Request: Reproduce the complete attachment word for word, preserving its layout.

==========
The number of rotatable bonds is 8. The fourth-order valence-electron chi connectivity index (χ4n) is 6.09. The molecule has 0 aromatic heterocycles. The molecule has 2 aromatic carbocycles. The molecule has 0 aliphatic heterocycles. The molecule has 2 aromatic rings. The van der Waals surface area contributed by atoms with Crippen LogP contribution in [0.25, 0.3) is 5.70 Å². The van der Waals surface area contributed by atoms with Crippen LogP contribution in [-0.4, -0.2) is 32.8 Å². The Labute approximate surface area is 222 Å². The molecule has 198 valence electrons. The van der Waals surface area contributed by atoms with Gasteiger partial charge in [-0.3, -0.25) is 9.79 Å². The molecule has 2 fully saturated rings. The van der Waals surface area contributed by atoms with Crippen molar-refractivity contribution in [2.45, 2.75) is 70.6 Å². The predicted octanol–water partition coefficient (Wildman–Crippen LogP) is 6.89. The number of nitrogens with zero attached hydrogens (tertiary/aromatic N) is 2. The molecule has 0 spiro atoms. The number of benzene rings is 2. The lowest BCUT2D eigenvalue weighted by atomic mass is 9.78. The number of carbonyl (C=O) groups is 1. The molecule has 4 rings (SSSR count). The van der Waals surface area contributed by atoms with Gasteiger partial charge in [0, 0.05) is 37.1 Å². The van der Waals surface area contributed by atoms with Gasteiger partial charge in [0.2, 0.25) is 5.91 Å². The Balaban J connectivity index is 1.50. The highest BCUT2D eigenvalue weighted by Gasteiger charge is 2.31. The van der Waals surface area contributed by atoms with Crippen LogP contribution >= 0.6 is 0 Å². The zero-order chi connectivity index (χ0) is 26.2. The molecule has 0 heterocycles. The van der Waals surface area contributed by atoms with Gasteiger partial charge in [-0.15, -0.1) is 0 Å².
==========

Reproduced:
The number of rotatable bonds is 8. The fourth-order valence-electron chi connectivity index (χ4n) is 6.09. The molecule has 0 aromatic heterocycles. The molecule has 2 aromatic carbocycles. The molecule has 0 aliphatic heterocycles. The molecule has 2 aromatic rings. The van der Waals surface area contributed by atoms with Crippen LogP contribution in [0.25, 0.3) is 5.70 Å². The van der Waals surface area contributed by atoms with Crippen LogP contribution in [-0.4, -0.2) is 32.8 Å². The Labute approximate surface area is 222 Å². The molecule has 198 valence electrons. The van der Waals surface area contributed by atoms with Gasteiger partial charge in [-0.3, -0.25) is 9.79 Å². The molecule has 2 fully saturated rings. The van der Waals surface area contributed by atoms with Crippen molar-refractivity contribution in [2.45, 2.75) is 70.6 Å². The predicted octanol–water partition coefficient (Wildman–Crippen LogP) is 6.89. The number of nitrogens with zero attached hydrogens (tertiary/aromatic N) is 2. The molecule has 0 spiro atoms. The number of benzene rings is 2. The lowest BCUT2D eigenvalue weighted by atomic mass is 9.78. The number of carbonyl (C=O) groups is 1. The molecule has 4 rings (SSSR count). The van der Waals surface area contributed by atoms with Gasteiger partial charge in [0, 0.05) is 37.1 Å². The van der Waals surface area contributed by atoms with Gasteiger partial charge in [0.2, 0.25) is 5.91 Å². The Balaban J connectivity index is 1.50. The highest BCUT2D eigenvalue weighted by Gasteiger charge is 2.31. The van der Waals surface area contributed by atoms with Crippen LogP contribution >= 0.6 is 0 Å². The zero-order chi connectivity index (χ0) is 26.2. The molecule has 0 heterocycles. The van der Waals surface area contributed by atoms with Gasteiger partial charge in [-0.15, -0.1) is 0 Å².